Consequently, in order to eliminate any possibility of cracking in service, the design was changed as shown in Table 12-2. Since there are definite limitations on the extent to which the molder can control shrinkage by changes in his technique, the designers of the piece and of the mold must compensate for it in their designs.

Closely related to the problems of the tolerances considered in Standards for Tolerances on Molded Articles are the allowances for molding shrinkage which must be carefully calculated for the particular plastic to be used in a given application.

Material-manufacturers provide data for the mold shrinkage of each material they produce. They determine shrinkage figures by molding the material in a standard test mold and calculating the unit mold shrinkage as the difference in linear dimension between the mold at room temperature and the molded piece at room temperature, divided by the size of the mold.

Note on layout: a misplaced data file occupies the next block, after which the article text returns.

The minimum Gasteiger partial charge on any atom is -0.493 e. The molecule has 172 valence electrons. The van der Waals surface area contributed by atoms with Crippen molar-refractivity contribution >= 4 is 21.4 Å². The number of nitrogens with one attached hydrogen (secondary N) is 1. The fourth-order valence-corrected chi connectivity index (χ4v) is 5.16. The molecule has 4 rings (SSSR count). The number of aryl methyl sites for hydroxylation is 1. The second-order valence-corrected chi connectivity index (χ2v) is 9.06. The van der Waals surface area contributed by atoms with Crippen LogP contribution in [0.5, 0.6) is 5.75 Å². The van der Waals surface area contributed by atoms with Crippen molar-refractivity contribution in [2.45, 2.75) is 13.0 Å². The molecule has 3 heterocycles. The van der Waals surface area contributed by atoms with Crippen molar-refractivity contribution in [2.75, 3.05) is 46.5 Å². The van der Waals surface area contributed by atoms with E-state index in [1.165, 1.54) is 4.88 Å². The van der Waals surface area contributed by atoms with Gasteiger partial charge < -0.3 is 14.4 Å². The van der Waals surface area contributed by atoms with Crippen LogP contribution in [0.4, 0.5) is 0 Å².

Thus all such shrinkage data are given as inch per inch of mold dimension. For the convenience of the mold designer, it may be assumed that this is equivalent to the shrinkage, inch per inch of the molded piece. Consequently, for pieces up to 25 in. in length to be produced from materials with shrinkage of 0.008 in. Per in. or less, the mold dimension can be computed by the formula :

A = B (1+S)

  • where A = dimension of mold
  • B = dimension of molded piece
  • S = unit shrinkage

For the occasional piece larger than 25 in., molded from the material of relatively high shrinkage, it is recommended that the following accurate formula be used:

A = B /(1-S)

The shrinkage data given by the material-manufacturer are determined from standard test specimens whose shapes are not necessarily representative of the usual commercially molded articles.

Therefore the mold-designer must temper his use of manufacturers’ shrinkage data with previous experience, and with consideration of the factors influencing shrinkage discussed above.

In designing a mold in which one or more dimensions must be held very accurately, it is better to assume that the prediction of shrinkage will not be exactly correct, and hence construct the mold in such a manner that it can be readily modified after sample pieces have been molded and measured.